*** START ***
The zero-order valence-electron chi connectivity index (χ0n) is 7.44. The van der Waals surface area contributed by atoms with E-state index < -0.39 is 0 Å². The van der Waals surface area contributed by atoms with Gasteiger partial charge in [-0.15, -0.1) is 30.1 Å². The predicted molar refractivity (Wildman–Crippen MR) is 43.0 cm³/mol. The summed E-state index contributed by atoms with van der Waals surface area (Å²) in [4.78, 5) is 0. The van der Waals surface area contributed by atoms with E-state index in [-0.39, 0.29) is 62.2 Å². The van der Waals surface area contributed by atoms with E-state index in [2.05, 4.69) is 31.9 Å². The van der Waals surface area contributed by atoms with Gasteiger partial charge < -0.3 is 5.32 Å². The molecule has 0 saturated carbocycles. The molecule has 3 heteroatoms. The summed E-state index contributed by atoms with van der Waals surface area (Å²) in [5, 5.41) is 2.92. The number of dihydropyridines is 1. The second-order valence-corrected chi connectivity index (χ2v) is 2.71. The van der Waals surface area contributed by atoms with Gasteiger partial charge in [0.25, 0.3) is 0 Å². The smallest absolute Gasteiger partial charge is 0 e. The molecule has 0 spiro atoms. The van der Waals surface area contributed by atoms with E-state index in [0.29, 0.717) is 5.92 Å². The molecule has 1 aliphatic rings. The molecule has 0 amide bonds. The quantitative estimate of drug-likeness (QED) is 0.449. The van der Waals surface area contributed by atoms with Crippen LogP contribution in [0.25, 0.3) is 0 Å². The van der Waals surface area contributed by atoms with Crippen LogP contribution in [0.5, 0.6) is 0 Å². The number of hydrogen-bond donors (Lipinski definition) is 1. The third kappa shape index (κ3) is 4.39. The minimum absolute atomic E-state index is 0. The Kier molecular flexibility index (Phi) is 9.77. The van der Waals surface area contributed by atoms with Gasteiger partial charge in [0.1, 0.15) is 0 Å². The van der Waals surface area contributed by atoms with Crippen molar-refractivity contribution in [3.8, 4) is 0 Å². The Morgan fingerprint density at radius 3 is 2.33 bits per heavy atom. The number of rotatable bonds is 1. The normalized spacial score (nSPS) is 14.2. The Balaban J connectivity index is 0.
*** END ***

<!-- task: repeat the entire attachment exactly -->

The zero-order valence-electron chi connectivity index (χ0n) is 7.44. The van der Waals surface area contributed by atoms with E-state index < -0.39 is 0 Å². The van der Waals surface area contributed by atoms with Gasteiger partial charge in [-0.15, -0.1) is 30.1 Å². The predicted molar refractivity (Wildman–Crippen MR) is 43.0 cm³/mol. The summed E-state index contributed by atoms with van der Waals surface area (Å²) in [4.78, 5) is 0. The van der Waals surface area contributed by atoms with E-state index in [-0.39, 0.29) is 62.2 Å². The van der Waals surface area contributed by atoms with E-state index in [2.05, 4.69) is 31.9 Å². The van der Waals surface area contributed by atoms with Gasteiger partial charge < -0.3 is 5.32 Å². The molecule has 0 saturated carbocycles. The molecule has 3 heteroatoms. The summed E-state index contributed by atoms with van der Waals surface area (Å²) in [5, 5.41) is 2.92. The number of dihydropyridines is 1. The second-order valence-corrected chi connectivity index (χ2v) is 2.71. The van der Waals surface area contributed by atoms with Gasteiger partial charge in [0.25, 0.3) is 0 Å². The smallest absolute Gasteiger partial charge is 0 e. The molecule has 0 spiro atoms. The van der Waals surface area contributed by atoms with E-state index in [0.29, 0.717) is 5.92 Å². The molecule has 1 aliphatic rings. The molecule has 0 amide bonds. The quantitative estimate of drug-likeness (QED) is 0.449. The van der Waals surface area contributed by atoms with Crippen LogP contribution in [0.25, 0.3) is 0 Å². The van der Waals surface area contributed by atoms with Crippen LogP contribution in [0.5, 0.6) is 0 Å². The number of hydrogen-bond donors (Lipinski definition) is 1. The third kappa shape index (κ3) is 4.39. The minimum absolute atomic E-state index is 0. The Kier molecular flexibility index (Phi) is 9.77. The van der Waals surface area contributed by atoms with Gasteiger partial charge in [0.1, 0.15) is 0 Å². The van der Waals surface area contributed by atoms with Crippen molar-refractivity contribution in [3.8, 4) is 0 Å². The Morgan fingerprint density at radius 3 is 2.33 bits per heavy atom. The number of rotatable bonds is 1. The normalized spacial score (nSPS) is 14.2. The Balaban J connectivity index is 0.